Recently, a young artist who is self-taught and self-employed asked if I might help with a letter of recommendation for grad school. Knowing her work and self-starter style, I agreed and asked her to draft the letter herself, in order to feature the details she thought would be most helpful. She replied with a list of bullet points about what drew her to the school’s program, her artistic aspirations and a mostly completed letter draft. She also sent me an updated CV listing the eight shows she’s participated in since graduating from university in 2017.
Norman Rockwell never called himself an artist. When I met him in his studio some years ago, he made it clear to me that he was an “illustrator.” I told him I loved cruising his paintings up close because his surfaces were so interesting, and that made him a “painter.” He told me he didn’t think painter was a bad word.
In 1970, John Baldessari was teaching studio art at Cal Arts, while enduring a crisis of faith in his own semi-abstracts. He took everything he’d ever made to a San Diego mortuary and cremated it, baked the ashes into cookies, stuffed them into a bronze urn shaped like a book, then engraved a plaque with the destroyed paintings’ birth and death dates and the recipe for the cookies. “It was a very public and symbolic act,” he said, “like announcing you’re going on a diet in order to stick to it.”
Model-making artist Joe Fig has produced a remarkable book, Inside the Painter’s Studio, in which he visits and photographs the studios of dozens of well-known New York contemporary painters. He also records each artist’s answers to a number of set questions, many of which are practical ones concerning studio layout, painting processes, work hours and habits, clean-up times, unique tools, titling, the use of assistants, and advice for younger artists. His second-to-last question, “Do you have a motto or a creed that as an artist you live by?” picked up a range of answers, both predictable and insightful.
My friend Carla co-leads exhibition tours at the Museum of Contemporary Art in Sydney. She does it as part of Bella Plus Connect — a monthly community drop-in program for people with disability or access requirements. Art enthusiasts of all ages and abilities are invited to meet and connect with each other and artist educators to explore the galleries and develop their own art practices.
On Saturdays, my mom used to take me along when she went shopping in the big department store. Inevitably we rode the elevator to “Notions” on the third floor. “What are notions?” I asked one day on the way up. “They’re things you didn’t know you needed, but when you see them you have a notion to get them,” she told me. Mom seemed to wander around in a mental daze, picking up things like needles, buttons and cuticle remover. She once bought a red pincushion “so grandma can have a place to organize her pins.”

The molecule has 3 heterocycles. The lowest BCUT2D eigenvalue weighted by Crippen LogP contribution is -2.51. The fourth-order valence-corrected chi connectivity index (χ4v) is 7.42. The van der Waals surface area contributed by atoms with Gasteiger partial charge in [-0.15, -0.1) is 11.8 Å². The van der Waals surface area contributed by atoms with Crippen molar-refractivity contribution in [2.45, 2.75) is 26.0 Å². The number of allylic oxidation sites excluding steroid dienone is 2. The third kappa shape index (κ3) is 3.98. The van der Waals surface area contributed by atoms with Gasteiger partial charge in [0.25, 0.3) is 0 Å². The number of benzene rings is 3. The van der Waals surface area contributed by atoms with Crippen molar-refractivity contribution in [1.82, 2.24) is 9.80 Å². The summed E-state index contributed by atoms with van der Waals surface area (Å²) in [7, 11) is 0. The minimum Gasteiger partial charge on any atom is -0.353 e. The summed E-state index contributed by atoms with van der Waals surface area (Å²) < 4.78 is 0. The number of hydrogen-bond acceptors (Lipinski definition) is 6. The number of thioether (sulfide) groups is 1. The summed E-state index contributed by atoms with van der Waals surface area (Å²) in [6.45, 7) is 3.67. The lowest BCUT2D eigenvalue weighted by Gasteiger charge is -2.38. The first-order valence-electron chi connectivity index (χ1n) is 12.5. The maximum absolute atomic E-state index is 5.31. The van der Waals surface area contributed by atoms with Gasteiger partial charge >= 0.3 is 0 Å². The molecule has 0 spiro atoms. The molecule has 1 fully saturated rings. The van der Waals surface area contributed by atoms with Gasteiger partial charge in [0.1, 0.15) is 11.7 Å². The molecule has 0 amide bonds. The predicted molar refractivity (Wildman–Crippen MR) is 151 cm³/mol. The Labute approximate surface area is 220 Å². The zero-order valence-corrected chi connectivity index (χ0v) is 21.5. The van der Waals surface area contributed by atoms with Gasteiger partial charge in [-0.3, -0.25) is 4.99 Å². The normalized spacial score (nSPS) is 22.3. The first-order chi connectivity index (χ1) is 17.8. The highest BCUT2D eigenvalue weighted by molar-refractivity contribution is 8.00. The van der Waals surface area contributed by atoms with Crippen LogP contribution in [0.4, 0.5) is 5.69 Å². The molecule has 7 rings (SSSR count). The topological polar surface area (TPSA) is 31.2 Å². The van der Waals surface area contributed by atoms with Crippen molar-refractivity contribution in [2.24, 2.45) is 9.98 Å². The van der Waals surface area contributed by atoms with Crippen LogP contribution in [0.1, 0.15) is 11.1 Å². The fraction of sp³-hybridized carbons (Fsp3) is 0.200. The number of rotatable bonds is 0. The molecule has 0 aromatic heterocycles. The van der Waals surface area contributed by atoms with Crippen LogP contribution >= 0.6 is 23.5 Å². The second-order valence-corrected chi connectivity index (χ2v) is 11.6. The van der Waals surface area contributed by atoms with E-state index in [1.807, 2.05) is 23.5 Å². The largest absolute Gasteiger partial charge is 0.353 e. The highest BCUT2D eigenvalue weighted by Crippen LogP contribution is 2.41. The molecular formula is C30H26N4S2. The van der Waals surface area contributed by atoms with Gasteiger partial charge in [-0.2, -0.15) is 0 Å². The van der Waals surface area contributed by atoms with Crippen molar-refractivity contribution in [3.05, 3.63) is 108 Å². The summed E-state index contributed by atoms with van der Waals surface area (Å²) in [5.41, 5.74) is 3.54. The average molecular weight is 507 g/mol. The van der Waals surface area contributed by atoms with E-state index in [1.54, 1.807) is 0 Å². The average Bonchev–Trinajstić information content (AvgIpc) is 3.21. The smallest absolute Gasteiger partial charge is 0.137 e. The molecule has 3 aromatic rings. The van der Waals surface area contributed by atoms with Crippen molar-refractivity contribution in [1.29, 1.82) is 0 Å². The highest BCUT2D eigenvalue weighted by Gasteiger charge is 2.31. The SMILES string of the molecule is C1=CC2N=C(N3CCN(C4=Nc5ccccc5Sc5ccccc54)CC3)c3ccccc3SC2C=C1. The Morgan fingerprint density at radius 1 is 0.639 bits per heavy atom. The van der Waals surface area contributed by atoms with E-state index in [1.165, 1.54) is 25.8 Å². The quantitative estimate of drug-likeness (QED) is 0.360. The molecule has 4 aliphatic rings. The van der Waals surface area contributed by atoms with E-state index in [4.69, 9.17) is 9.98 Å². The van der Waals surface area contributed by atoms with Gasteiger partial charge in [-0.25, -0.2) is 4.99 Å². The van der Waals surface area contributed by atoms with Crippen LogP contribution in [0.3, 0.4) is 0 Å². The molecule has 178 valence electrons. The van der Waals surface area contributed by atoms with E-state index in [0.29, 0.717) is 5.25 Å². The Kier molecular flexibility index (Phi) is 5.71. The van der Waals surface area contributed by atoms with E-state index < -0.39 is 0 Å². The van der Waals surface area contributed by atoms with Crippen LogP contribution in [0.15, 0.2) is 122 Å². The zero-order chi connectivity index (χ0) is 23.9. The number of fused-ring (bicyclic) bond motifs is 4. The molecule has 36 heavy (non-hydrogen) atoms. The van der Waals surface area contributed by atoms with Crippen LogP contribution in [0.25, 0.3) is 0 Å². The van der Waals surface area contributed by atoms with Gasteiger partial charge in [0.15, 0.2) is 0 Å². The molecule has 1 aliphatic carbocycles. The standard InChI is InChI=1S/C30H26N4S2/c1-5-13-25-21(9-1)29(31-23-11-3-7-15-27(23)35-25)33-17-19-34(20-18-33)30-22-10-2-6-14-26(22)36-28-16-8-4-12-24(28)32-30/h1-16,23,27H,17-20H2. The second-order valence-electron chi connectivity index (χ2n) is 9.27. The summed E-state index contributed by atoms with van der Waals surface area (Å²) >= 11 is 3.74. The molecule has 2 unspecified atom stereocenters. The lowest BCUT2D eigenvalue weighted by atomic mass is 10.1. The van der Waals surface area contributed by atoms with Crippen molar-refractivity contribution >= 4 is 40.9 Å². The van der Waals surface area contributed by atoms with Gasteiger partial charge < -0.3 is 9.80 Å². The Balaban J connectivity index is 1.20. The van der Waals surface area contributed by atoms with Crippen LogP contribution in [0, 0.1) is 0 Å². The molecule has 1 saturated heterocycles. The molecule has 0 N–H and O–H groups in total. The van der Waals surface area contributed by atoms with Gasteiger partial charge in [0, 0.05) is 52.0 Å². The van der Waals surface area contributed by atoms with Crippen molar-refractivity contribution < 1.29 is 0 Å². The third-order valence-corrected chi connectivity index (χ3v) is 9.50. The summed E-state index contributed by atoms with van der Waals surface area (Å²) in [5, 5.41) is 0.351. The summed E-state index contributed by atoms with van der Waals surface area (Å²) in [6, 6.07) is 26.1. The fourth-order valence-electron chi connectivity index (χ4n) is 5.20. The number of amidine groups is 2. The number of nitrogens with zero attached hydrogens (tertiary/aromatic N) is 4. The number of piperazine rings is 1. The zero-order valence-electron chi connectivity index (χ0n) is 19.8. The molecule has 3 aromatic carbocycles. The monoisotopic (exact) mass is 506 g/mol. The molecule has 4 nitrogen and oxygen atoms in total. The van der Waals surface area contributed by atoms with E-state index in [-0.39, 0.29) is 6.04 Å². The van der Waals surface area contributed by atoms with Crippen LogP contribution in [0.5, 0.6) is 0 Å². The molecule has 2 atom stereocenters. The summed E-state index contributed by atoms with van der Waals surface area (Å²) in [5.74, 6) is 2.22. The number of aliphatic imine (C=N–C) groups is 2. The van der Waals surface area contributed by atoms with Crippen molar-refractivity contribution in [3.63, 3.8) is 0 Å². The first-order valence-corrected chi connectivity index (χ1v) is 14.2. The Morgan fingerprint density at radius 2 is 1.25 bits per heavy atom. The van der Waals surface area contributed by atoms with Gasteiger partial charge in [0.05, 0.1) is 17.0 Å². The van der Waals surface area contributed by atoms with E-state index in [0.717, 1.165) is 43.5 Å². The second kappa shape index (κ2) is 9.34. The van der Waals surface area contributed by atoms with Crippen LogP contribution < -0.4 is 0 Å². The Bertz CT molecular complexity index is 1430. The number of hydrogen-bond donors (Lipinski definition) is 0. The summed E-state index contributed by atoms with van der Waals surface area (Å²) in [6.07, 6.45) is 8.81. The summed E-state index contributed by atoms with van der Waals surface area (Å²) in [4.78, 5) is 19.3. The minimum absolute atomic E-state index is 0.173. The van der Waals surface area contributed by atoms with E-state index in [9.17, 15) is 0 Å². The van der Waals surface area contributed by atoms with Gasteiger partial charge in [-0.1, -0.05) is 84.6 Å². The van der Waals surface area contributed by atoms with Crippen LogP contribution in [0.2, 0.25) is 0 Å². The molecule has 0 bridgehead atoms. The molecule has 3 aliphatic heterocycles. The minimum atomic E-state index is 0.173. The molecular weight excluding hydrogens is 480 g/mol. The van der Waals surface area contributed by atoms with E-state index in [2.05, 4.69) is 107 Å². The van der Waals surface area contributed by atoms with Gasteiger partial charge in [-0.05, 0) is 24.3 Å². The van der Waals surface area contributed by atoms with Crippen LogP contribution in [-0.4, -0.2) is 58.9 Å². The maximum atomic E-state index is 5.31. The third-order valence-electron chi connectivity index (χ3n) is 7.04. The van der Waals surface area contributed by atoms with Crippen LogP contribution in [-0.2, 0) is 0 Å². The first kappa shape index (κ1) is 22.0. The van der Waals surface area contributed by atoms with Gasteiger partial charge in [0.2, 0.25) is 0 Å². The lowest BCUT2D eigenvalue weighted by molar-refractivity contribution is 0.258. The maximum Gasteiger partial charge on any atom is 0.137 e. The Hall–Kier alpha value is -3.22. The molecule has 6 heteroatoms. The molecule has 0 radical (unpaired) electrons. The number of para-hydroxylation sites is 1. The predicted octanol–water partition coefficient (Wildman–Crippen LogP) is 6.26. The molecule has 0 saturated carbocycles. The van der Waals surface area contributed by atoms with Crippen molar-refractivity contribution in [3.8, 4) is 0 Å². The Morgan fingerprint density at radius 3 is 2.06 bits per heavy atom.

When asked recently about plans for my work in 2020, I found myself struggling for words. I wanted to please the person who had asked, but I simply didn’t know the answer. How does one predict the future of the most powerful and mysterious, unfolding force of one’s life? While the nuances, challenges and pleasures are all-consuming, they remain impossible to plan or describe before they appear. Even the process is in flux. And while many artists find talking aloud useful for keeping them on track, for me, there’s a kind of guilt when I do it — as though I’ve somehow betrayed the gift of my Hero’s Quest. My Quest only reveals herself to me when I pick up my brush.
Meanwhile, in Canada, doctors are prescribing museum visits with the cost of admission covered by universal healthcare. “We know that art stimulates neural activity,” says Montreal Museum of Fine Arts director general and chief curator, Nathalie Bondil. The program, piloted last year, is an extension of the museum’s work with their existing Art and Health Committee, where they participate in clinical trials studying the effects of art on people with eating disorders, cancer, epilepsy, mental illness, and Alzheimer’s disease. This “museum as hospital” idea also has legs for older people, the physically disabled and others with mobility issues. Because looking at art bumps cortisol and serotonin levels in the brain, it produces an effect in the body similar to exercise.
I’m in my studio most mornings about five. As far as I can see, it has something to do with the idea that I might be able to fix the thing I was working on the day before. While it hasn’t always been this way, lately it’s been getting worse. Or better, depending on your point of view.
Studies by neuroscientist Dr. Ying-Hui Fu of the University of California indicate early risers may be living with a mutated gene. I can handle that.